Wave Measurements and Surf Height
By Jennifer McWhorter, CDIP
What are wave buoys and what can they tell us about the surf?
The Coastal Data Information Program (CDIP), based at the Scripps Institution of Oceanography, provides near real-time wave and sea information through a network of 70+ buoys in 15 states and island territories. As waves approach the nearshore coastal environment, they become more complex due to physical features such as deep water canyons or the curvature of the coastline. The CDIP network specifically accounts for the nearshore wave environment of wind generated waves. Averaging 17,000 unique visitors per day, these data serve the surf community as well as military, policy, industry and academic sectors benefiting maritime and coastal communities at large.
How it Works
CDIP uses a wave buoy technology produced by Datawell, called the Directional Waverider. This wave motion sensor measures wave height, wave period, direction, and sea surface temperature. This information can then be used by surfers and beach goers to assess wave conditions. But first, users will need to understand each component:
Wave height is the vertical distance between a crest, the highest part of a wave, and a preceding trough, the lowest part of a wave. In the field of ocean wave measurements, we measure wave height as ‘significant wave height’ referring to the one-third highest waves of a give wave group defined by the average heights and periods.
The wave period is a measurement of time. The time for a wave crest to traverse a distance equal to one wavelength. Wavelength can be defined as the horizontal distance between similar points on two successive waves measured perpendicular to the crest.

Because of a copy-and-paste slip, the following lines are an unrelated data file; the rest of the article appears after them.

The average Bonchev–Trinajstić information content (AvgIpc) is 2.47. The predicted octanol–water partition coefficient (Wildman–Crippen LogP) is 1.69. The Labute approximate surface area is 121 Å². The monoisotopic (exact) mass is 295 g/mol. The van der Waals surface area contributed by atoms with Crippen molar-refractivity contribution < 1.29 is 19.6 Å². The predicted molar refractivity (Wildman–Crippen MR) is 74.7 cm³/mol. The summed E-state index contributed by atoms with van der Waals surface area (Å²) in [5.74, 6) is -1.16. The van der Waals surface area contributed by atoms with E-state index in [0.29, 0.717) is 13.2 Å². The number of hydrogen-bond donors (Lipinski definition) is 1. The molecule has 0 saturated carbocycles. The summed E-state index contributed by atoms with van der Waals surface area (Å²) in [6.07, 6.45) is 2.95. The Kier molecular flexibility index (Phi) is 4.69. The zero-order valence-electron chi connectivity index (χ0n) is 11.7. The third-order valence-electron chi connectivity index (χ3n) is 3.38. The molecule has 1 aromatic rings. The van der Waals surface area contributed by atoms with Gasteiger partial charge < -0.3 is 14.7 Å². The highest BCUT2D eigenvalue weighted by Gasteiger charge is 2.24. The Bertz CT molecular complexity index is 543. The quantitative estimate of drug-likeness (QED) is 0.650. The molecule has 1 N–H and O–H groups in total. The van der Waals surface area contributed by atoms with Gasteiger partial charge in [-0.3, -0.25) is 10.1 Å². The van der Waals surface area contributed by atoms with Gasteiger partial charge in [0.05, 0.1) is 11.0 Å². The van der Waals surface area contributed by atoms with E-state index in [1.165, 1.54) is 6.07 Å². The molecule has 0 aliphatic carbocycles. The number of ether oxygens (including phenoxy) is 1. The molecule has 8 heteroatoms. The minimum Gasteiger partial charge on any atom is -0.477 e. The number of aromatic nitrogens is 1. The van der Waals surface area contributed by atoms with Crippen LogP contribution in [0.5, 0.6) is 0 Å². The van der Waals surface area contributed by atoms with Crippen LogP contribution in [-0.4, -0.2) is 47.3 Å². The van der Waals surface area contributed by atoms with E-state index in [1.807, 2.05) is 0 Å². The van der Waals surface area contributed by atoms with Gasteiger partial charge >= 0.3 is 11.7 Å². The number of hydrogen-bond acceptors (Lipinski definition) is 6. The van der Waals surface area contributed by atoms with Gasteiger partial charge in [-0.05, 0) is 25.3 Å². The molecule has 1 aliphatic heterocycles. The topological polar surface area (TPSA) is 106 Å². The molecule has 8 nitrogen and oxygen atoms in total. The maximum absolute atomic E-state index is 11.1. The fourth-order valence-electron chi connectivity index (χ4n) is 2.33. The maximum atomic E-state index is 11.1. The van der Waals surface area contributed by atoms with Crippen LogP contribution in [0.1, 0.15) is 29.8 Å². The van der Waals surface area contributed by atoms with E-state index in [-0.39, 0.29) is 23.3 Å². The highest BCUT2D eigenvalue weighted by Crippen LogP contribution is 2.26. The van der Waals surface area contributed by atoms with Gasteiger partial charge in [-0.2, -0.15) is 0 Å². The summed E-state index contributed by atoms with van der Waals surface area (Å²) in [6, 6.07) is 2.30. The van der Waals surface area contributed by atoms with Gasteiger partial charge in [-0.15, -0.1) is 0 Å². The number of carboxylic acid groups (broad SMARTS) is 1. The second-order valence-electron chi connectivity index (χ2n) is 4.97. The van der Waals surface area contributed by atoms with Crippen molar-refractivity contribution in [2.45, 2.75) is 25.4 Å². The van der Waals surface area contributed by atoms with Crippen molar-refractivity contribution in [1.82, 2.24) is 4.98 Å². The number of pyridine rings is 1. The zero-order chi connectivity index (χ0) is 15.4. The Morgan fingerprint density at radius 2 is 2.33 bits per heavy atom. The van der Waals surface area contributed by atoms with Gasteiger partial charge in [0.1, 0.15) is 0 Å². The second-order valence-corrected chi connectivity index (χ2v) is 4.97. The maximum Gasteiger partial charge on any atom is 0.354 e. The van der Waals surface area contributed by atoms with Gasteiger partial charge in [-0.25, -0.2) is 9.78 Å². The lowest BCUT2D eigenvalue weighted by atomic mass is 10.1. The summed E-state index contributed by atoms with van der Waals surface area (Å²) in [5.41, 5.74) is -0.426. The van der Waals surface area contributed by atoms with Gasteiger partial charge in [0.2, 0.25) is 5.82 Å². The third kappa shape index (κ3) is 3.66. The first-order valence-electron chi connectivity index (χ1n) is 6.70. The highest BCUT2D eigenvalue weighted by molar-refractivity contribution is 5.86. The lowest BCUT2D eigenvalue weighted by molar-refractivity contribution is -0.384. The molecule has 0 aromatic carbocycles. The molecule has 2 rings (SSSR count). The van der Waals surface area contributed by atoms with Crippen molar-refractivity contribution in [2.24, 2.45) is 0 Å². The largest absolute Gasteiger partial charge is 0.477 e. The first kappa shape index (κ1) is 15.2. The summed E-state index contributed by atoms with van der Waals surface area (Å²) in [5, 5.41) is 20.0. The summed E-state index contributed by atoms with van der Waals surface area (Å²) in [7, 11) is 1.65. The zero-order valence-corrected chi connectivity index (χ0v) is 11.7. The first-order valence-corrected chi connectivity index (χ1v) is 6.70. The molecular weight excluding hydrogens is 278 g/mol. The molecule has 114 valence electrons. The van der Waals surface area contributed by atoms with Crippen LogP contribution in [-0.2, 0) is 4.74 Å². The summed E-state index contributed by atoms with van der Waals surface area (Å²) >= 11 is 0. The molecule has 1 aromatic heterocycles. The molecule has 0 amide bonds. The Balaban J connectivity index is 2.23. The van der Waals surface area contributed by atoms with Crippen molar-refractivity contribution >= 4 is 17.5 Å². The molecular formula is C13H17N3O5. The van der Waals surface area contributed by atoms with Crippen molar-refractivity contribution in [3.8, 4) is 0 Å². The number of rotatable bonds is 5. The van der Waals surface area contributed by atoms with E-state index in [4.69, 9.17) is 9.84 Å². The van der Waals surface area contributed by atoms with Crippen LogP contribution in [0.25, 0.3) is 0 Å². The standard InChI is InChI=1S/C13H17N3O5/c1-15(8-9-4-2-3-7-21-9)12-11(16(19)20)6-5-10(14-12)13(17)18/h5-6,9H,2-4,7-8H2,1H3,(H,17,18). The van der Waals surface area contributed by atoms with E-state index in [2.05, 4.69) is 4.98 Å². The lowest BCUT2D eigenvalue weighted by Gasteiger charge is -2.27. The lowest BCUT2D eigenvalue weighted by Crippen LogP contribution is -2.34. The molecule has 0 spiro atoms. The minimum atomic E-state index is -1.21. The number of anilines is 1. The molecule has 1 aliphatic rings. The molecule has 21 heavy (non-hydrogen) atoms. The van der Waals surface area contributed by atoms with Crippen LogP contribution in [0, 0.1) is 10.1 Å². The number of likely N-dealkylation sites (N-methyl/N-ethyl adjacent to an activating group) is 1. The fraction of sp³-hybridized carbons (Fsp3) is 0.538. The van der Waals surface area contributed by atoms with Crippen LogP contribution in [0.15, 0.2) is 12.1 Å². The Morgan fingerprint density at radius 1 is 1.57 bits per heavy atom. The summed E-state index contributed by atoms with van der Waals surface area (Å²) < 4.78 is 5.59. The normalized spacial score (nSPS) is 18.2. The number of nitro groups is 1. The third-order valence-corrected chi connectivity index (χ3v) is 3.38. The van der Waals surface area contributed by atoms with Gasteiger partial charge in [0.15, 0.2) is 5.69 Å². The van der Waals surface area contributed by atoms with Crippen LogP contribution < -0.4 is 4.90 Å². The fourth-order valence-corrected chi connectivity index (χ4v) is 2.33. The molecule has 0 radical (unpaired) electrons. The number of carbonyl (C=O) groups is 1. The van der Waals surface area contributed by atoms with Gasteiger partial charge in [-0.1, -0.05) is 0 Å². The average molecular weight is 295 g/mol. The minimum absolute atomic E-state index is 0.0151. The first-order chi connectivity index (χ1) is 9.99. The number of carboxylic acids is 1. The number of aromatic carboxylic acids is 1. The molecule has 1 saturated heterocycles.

Wave direction simply refers to the direction from which a wave approaches. The directional measurements are in degrees, similar to a compass.
Types of Waves
In order to make these measurements relevant to the surf community, it is important to understand the difference between ‘seas’ and ‘swell’. Seas refer to waves caused by wind at the place and time of observation. We can recognize a wind wave event by looking at the wave period, classifying seas or wind wave events with periods less than 10 seconds. Swell on the other hand, is defined as wind-generated waves that are propagating away or are outside their generating area. Swell characteristically exhibits more regular and longer period and has flatter crests than seas. Swell is classified as wave events over 10 seconds.
Now that we have discussed some background and terminology to understanding wave measurements, CDIP data can be used to view wave events as they relate to local surf conditions on the CDIP website.